No, you don't paint airplanes with airbrushes
By Helen Jung
EVERETT, Wash. It's 10:30 p.m., near the end of the second shift at Boeing, and Bud Jewett isn't about to romanticize that he's a Rembrandt on a canvas of aluminum.
But after working on the paint job for Boeing's first 777-300ER jetliner, he concedes that it's a rather unique job in aerospace. "You get a certain amount of artistic license," he says.
Using a good dose of that along with more than 8 miles of tape, 178 gallons of paint and 1.7 miles of paper Jewett and other workers at Boeing's paint hangar in Everett have in four days turned the nearly half-acre of the jumbo jet's bare aluminum into Boeing's newest calling card.
Painting a jet is more than window dressing. The paint, which can add 600 pounds to an airplane's weight, helps protect the fuselage from corrosion. For an airline, it provides a chance to be creative, polish an image and get advertising mileage out of a giant flying billboard.
"We don't build computer chips that no one sees," said Gary Wicks, 777 marketing manager. "It's such a visible product to have a paint job."
Although airlines have long indulged in flashy paint jobs, Boeing has kept to the corporate by traditionally decorating its initial models and test models in variations of "Boeing Blue" and red and white stripes.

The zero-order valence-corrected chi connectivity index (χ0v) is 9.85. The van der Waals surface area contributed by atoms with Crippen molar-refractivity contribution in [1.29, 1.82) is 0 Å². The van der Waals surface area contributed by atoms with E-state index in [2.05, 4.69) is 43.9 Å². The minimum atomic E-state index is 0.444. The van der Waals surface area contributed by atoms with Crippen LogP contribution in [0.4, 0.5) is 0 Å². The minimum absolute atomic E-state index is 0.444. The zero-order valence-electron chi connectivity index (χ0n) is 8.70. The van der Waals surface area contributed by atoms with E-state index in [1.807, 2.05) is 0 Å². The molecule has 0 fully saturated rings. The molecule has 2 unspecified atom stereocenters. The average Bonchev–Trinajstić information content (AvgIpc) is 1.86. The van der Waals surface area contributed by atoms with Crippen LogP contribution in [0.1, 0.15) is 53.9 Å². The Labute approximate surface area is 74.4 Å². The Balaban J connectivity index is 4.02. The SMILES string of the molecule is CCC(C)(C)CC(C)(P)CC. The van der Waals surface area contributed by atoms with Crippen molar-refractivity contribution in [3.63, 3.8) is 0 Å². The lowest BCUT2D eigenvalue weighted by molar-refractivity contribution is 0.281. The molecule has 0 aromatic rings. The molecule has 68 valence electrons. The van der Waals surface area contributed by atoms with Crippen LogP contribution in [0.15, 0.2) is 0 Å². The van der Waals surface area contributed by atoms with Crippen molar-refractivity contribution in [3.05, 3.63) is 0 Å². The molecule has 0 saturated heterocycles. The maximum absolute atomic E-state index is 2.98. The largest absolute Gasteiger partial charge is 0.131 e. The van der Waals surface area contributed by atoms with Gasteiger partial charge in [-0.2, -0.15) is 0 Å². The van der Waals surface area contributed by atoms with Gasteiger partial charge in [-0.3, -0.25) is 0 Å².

For the first 777-300ER, the 777's extended-range version that rolled out of the Everett factory, the company loosened up a bit with a complicated design with five colors, a 55-foot map of the world stretching from Alaska to Australia along the forward hull, and thick arches of blue and red swooping down and underneath the plane's belly.
In aerospace's enormous version of the auto-body shop's paint bay a 12-story hangar as long as a football field and nearly two-thirds wider painters laid out the design on the 242-foot-long aircraft. Before the paint touched aluminum, however, the plane was masked with paper and tape to keep the colors away from tires, windows, antennas and other critical areas.
Crews of eight painters three on each side of the fuselage and one on each wing hovered over the plane on platforms that can ascend from floor to ceiling.
Wearing respirators and disposable coveralls, the workers used solvents and paints mixed to meet the color requests as well as specifications for environmental protection. After each application of paint, crews cranked up the heat in the hangar to 120 degrees and baked the paint for four hours.
The painting has to meet strict safety requirements as well as the specifications imposed by the purchaser of the plane.
The polyurethane enamel routinely endures temperatures as high as 120 degrees at takeoff from a sun-baked desert landing strip to as low as 50 degrees below zero while in the air. The paint stretches and shrinks with the fuselage as pressure and temperature change.
The Boeing design was envisioned to impart a feeling of "motion and speed, people in motion," said Wicks, who noted that the final design was one of 10 original ideas.
"We wanted a 'wow' factor," he said.